History of Foreign Policy
The ancient Greek philosopher Aristotle described humans as social animals. Therefore, friendships and relations have existed between humans since the beginning of human interaction. As the organization developed in human affairs, relations between people also organized. Foreign policy thus goes back to primitive times. The inception in human affairs of foreign relations and the need for foreign policy to deal with them is as old as the organization of human life in groups. Before writing, most of these relations were carried out by word of mouth and left little direct archaeological evidence.
The literature from ancient times, the Bible, the Homeric poems, the histories of Herodotus and Thucydides, and many others, show an accumulation of experience in dealing with foreigners. Ancient Chinese and Indian writings give much evidence of thought concerned with the management of relations between peoples in the form of diplomatic correspondence between rulers and officials of different states and within systems of multi-tiered political relations such as the Han dynasty and its subordinate kings, the more powerful of which conducted their own limited foreign relations as long as those did not interfere with their primary obligations to the central government, treatises by Chanakya and other scholars, and the preserved text of ancient treaties, as well as frequent references by known ancient writers to other, even older sources which have since been lost or remain in fragmentary form only.
Global wars were fought two times in the twentieth century. Consequently, international relations became a public concern as well as an important field of study and research. After the Second World War and during the 1960s, many researchers in the U.S. particularly, and from other countries in common, brought forth a wealth of research work and theory. This work was done for international relations and not for foreign policy as such. Gradually, various theories began to grow around international relations, international systems, and international politics, but the need for a theory of foreign policy (that is, the starting point in each sovereign state) continued to receive negligible attention. The reason was that the states used to keep their foreign policies under official secrecy, and unlike today, it was not considered appropriate for the public to know about these policies. This iron-bound secrecy is an essential part for the framework of foreign policy formulation.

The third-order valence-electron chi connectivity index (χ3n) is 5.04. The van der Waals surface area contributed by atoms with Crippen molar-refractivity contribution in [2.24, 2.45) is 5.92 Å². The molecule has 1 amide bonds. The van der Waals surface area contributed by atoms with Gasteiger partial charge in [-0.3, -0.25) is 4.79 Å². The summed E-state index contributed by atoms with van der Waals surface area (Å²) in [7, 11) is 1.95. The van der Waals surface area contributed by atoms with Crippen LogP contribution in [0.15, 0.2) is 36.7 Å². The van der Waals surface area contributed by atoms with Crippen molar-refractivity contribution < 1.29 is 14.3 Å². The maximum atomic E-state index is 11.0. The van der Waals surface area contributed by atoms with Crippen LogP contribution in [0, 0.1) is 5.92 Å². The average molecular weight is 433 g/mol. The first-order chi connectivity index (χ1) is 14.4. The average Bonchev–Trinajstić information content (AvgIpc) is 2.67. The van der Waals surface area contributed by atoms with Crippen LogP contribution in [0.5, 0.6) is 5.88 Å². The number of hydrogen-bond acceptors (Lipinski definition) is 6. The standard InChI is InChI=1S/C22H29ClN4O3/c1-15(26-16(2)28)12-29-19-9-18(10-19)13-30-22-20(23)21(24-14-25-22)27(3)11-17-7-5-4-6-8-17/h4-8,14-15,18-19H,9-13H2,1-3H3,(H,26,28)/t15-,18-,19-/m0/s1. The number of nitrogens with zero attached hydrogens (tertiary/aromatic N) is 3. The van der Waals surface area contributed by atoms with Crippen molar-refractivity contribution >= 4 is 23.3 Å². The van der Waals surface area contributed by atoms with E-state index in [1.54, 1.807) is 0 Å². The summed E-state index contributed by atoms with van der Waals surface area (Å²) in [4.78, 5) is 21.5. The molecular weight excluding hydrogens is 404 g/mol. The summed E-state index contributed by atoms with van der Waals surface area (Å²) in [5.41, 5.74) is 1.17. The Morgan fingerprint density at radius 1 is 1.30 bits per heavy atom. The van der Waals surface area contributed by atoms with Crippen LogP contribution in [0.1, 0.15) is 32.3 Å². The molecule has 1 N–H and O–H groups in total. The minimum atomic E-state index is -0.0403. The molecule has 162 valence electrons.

World War II and its devastation posed a great threat and challenge for humanity which revealed to everyone the importance of international relations. Though foreign policy formulation continued to remain a closely guarded process at the national level, wider access to governmental records and greater public interest provided more data from which academic work placed international relations in a structured framework of political science. Graduate and post-graduate courses developed. Research was encouraged, and gradually, international relations became an academic discipline in universities throughout the world.
The subject of whether or not constructive attempts at involvement by citizens benefits the disciplines of the “art,” or whether or not such disciplines as intercultural and interpersonal communications and others may play a significant part in the future of international relations could be a subject for further study by interested individuals/groups and is encouraged at the educational level.
Writers researching foreign policy in the 20th century were unaware of whether or not agencies who most closely dealt with foreign policy kept logs of statistical experience not unlike the actuarial statistics kept by organizations of the insurance industry assessing the risk and danger involved (e.g., when situation “C” happened before, and subject included instances of “E” and “L”, how was it handled and what was the result? When were peaceful and amicable results leading to better relations ever obtained through considered action and what was that action?).
The writers who worked with the foreign policy can be divided into two groups:
- World war writers who treat international politics and foreign policy as an indifferent, single field of study
- Writers who recognize foreign policy as a source rather than the substance of international politics and bring it under study as a subject
(The second group restricts to foreign policy making.)
The works of the second group come closer to the theory of foreign policy, but there is no attempt to formulate a basic theory of foreign policy. Hans Morgenthau’s works on principal elements of foreign policy seem to have covered the most ground.